Currachs throw Haitians a lifeline

A Cork boat building project teamed up with a charity to travel to Haiti with three flat-packed currachs, to help struggling fishermen, ELLIE O’BYRNE found out more.
Currachs throw Haitians a lifeline
Seamus O'Brien, from Meitheal Mara, making the currach with the local workforce in Haiti.

GIVE a man a fish, and you’ll feed him for a day. Teach a man to build a currach, and you feed him for a lifetime.

That may not be how the Chinese proverb goes, but that’s the message from an unusual Cork charity project that saw Cork Community Boatyard Meitheal Mara team up with the Haiti Orphanage Project ESPWA to travel to Haiti with three flat-pack currachs.

Light-weight, easy to construct and repair, and made from materials that locals will be able to source, the Irish currach may have the potential to throw a lifeline to struggling Haitian fishermen.

Cork people may have become accustomed to the distinctive shape of currachs on the Lee in recent years. The traditional Irish boat, made from a wooden frame covered with waterproofed canvas, is closely associated with island life, but boatbuilders Meitheal Mara and Naomhoga Chorcaí, Cork’s currach-rowing club, have been raising the profile of the lightweight craft in Cork’s waters, as well as engaging in some amazing cross-cultural exchanges.

The Caribbean island has been struck with a series of natural disasters dating back to the devastating earthquake of 2010, which killed an estimated 300,000 people and left 1.5 million people homeless.

Cholera epidemics, political unrest, lootings, and a succession of hurricanes: the past seven years have seen Haitian people face enormous adversity in the struggle to rebuild their livelihoods, in one of the poorest countries in the world.

Fishing was one of the mainstays of the Haitian economy before the 2010 quake, which decimated its fleet of small craft.

Meitheal Mara’s workshop manager, Seamus O’Brien, accompanied ESPWA founder, Ballincollig man John Cronin, to Haiti for a three-day intensive boat-building session with young men raised in orphanages backed by ESPWA, 100% of whose funds are channelled to their projects in orphanages and the community.

“Making two currachs in three days is a fantastic achievement,” Seamus said. “We built two and I left the third one there for them to finish. Now the boats are going down to the south, to be used by fishermen.”

Half of the work on the currachs was done in Meitheal Mara’s boatyard at Crosses Green in Cork. Flat-pack currachs may sound like something from an unpopular IKEA range, but the novel approach cut the workload and allowed Seamus to focus on teaching the most vital steps in the building process to the young men he worked with.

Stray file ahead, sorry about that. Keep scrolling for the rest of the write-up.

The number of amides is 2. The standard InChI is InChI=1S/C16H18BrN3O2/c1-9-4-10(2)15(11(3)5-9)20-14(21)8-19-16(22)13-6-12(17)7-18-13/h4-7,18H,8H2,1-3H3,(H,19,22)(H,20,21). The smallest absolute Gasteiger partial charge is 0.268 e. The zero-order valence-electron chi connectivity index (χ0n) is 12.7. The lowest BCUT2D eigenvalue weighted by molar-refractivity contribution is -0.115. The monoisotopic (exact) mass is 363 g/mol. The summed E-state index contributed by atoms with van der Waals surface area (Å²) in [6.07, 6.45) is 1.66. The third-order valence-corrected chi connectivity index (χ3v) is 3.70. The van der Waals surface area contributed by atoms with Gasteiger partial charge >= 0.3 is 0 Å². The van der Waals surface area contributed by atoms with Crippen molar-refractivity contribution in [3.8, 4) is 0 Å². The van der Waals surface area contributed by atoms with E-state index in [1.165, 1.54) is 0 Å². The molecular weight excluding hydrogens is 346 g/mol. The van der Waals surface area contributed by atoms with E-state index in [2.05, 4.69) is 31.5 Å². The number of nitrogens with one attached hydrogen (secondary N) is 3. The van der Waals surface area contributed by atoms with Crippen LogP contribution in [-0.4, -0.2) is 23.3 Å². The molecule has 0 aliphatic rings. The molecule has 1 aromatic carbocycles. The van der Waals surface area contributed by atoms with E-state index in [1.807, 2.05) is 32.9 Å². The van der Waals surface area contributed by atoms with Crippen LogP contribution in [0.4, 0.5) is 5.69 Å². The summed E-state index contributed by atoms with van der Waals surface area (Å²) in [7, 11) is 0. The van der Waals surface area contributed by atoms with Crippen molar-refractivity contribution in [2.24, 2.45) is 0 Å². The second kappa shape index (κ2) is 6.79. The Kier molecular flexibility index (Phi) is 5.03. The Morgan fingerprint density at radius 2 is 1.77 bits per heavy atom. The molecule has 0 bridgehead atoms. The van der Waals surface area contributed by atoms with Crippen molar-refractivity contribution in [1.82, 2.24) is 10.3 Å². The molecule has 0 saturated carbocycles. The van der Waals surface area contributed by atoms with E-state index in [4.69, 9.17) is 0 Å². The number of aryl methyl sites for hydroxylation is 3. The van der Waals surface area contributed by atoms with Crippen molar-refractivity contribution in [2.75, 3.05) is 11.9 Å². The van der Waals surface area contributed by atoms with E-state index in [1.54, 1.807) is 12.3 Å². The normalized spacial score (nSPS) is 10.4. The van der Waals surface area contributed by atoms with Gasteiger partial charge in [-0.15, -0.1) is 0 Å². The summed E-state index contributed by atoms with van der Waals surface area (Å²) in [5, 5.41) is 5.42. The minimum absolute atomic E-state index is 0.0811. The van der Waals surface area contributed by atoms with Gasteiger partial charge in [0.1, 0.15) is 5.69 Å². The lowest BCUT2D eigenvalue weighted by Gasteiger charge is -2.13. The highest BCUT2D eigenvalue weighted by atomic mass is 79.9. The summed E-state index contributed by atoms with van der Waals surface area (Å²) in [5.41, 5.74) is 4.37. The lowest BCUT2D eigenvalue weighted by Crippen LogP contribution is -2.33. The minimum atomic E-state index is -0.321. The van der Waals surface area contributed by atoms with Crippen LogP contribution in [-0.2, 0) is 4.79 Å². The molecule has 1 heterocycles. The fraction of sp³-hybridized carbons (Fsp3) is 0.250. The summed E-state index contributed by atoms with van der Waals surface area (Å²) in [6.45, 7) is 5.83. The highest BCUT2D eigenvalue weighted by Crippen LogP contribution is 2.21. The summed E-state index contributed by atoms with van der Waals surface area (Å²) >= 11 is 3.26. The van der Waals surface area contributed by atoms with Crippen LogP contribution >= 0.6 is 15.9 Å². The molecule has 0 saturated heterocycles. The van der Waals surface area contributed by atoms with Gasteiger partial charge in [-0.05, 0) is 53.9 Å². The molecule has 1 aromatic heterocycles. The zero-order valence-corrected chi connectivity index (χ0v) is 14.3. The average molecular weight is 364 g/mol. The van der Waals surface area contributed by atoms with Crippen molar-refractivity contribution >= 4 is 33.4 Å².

Seamus, originally from The Glen, said that the impoverished conditions he witnessed were a shock to behold, but that the resilience and ingenuity of Haitian people was an inspiration.

“They’re starting fresh, producing farmed fish, beehives, eggs and chickens,” he said. “Their fishing was just wiped out entirely; their boats got washed two miles inshore. I saw fellas out on logs with nets thrown over them, which is crazy.”

Seamus O'Brien (Meitheal Mara) and John Cronin (Haiti Orphanage Project ESPWA) with the currach that was built by the locals in Haiti.
Seamus O'Brien (Meitheal Mara) and John Cronin (Haiti Orphanage Project ESPWA) with the currach that was built by the locals in Haiti.

Water safety gets thrown by the wayside when providing food is the most urgent requirement, but ESPWA and Seamus are determined to provide life jackets and buoyancy aids for their currachs; Meitheal Mara donated eight life jackets and ESPWA is currently appealing for more from Irish donors. Materials for fishing nets are also a priority.

Meitheal Mara raised more than €1,000 for Seamus’ trip, and the money went towards reroofing one of the orphanage buildings in an area called Kenscoff, close to the Haitian capital of Port-au- Prince.

Seamus also went to lend a hand with this project.

“With the money we raised, they could pay 16 locals $70 for a week, which would be a very high wage there, to come in and repair the roof,” Seamus said.

Completed currachs can be used for cargo, transport and fishing. Seamus said the locals were “fascinated by the amount of weight the currachs can carry; they’ll take half to three quarters of a tonne easily.”

Future plans are ambitious; building on the skills Seamus taught, ESPWA are keen to help set up a small-scale boat-building industry, providing an income to boatbuilders and a livelihood for fishermen.

“They need some training and guidance, but after this trip they can work away,” Seamus said.

“What I taught them was like a smaller version of the Aran Island currach but if we could go back and bring a few more people, they can learn to make different types of currachs, too.”

Before he left, Seamus had a heartening moment that led him to realise that the skills he had taught were not only going to be put to use, but were going to be adapted to Haitian ways: “When I left the workshop the boats were black, the original Naomhóg colour. But before I left, I went down one last time. They thought I was gone, and they had one painted blue and one painted red: the Haitian national colours. That was very emotional for me, because I felt like they’re after taking them over and putting their own stamp on them; it was brilliant to see.”

For more information on the Haiti Orphanage Project ESPWA, to donate or get involved, visit

More in this section

Sponsored Content